The Stone City

Words Made to Last

Thursday, April 21, 2005

The Scale of Nations

Gary Becker and Richard Posner have posted, with their usual authority, an analysis of the competing pressures encouraging larger or smaller nations. Some of their comments tie in with my previous posts on homogeneity and group initiative [not that I claim to have inspired them].

Becker focuses on some trends of the past half century, and on the incentives which have propelled them.
Smaller nations even have some advantages in a world with much international trade. Their exports are too little to be considered a threat to other nations, so they are not subject to as many barriers as those from large nations, They often specialize in niche markets that are too insignificant, or not accessible, to large nations. For example, the tiny principality of Monte Carlo with about 5000 citizens has become a tax haven and gambling center for rich sports stars and other wealthy individuals. Singapore and Hong Kong have been mainly trading centers for shipments of goods to their much larger neighbors. Mauritius has succeeded by concentrating on textiles and tourism.
Apropos of Hamilton’s other arguments, small nations can now free ride on the military umbrella provided by the United States, NATO, or the United Nations. Small nations may still be at a disadvantage in providing other government services, but powerful groups in large nations often use the economies of scale in raising taxes and dispensing subsidies to exploit weaker ethnic, national, or economic groups. Smaller nations are usually also more homogeneous, so the powerful interests there have fewer other groups to exploit.

This analysis seems accurate. However, to assume that it will remain applicable in the future, we must assume that the environment providing these incentives will persist.

First, consider the military free ride -- made possible outwide Europe largely by the American near-monopoly on the use of cross-border force, which dates only from the demise of the USSR. Dammit, Blogger ate my post. Starting over. The rise of China as a rival to the United States would almost certainly drive a new Cold War, possibly more intense than the last one due to China's much greater strategic vulnerability (stemming from its lack of oil and metals). Like its predecessors, this war would be fought through proxies; small and militarily weak countries, instead of profiting from a free ride, would find that they had become perfect stepping stones for superpower encroachment.

A related topic is the economic free ride enjoyed by tax havens. Monaco [referred to by Posner as Monte Carlo] is an interesting special case. Its location near the Italian border protects it from French coercion [short of outright invasion] in a nationally divided Europe. If European unification proceeds to the point of centralizing both tax and trade authority, however, this protection will not avail; it will be a simple matter for a unified Europe to coerce Monaco [e.g., through crippling tariffs or the threat of embargo] into exposing the wealth it is currently hiding from the taxman. This shows how fragmentation can encourage further fragmentation, by providing more niches for small countries.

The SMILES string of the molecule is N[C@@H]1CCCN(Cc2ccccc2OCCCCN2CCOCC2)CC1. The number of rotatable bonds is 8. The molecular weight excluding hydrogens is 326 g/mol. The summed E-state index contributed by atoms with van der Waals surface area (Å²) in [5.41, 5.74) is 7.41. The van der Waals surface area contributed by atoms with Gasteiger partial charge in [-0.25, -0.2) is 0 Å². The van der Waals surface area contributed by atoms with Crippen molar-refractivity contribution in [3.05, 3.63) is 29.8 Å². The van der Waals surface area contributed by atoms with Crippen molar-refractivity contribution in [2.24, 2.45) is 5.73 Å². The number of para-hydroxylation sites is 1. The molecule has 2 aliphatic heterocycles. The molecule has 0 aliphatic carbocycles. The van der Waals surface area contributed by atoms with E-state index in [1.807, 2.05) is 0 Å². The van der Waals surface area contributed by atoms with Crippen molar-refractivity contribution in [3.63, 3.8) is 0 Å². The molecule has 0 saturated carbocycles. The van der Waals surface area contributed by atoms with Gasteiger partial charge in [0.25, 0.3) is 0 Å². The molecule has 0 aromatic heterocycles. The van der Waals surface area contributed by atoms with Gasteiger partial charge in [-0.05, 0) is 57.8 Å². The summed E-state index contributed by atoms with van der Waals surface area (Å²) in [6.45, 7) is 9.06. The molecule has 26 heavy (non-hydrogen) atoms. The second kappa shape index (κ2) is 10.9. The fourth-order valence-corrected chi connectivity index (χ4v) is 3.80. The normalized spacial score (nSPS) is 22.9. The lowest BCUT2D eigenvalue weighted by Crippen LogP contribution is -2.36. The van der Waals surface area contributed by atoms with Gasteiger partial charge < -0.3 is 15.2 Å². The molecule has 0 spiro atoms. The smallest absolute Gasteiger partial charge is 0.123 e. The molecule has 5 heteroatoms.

Posner, in noting the strengths of large nations, provides a cogent case for federalism:
For just as a business firm can minimize diseconomies of scale and scope by decentralization, so a nation can greatly reduce those diseconomies by federalism. As a result, a large nation like the United States is able to compete economically with much smaller nations. In addition, its population size and consequent aggregate wealth enable it to achieve great military power, which prosperous small nations cannot do.

The "diseconomies" to which Becker alludes fall into two main categories. Some are false economies; for example, a nation without a common language cannot benefit much from the free movement of workers, whose productivity is substantially tied to their ability to communicate. There are also ways in which scale causes outright harm, the most important of which are in the disconnect between the making of decisions and their impact.

As a nation increases in scale, its government inevitably becomes less responsive to the citizens, while the citizens simultaneously lose the incentive to make responsible decisions. Bureaucracy and short-sighted populism are the result. "Small government" is a good thing, but "government of the small" -- government whose scope is the minimum necessary for its mission -- is even better. Federalism is the application of this principle at the national level, but it also holds for states and cities. The military force of a world power requires the weight of a continent behind it; a high school does not.

In fact, it is the schools which show most clearly the need for minimal scope. Small schools in areas of low population density consistently produce literate graduates, while far more heavily funded urban schools repeatedly fail. Attempts to mandate performance from on high, as currently implemented, seem more harmful than helpful. It is necessary to the nation that we have a mobile, assimilated [i.e., English-fluent] and literate populace; but Federal attempts to mandate the means for this will fatally separate causes from consequences. Yet we have chosen to mandate means rather than ends, adding Federal oversight while permitting bilingual, Spanish-only, and anti-scientific education to flourish. We have inherited the best of both worlds, if only we do not throw it away.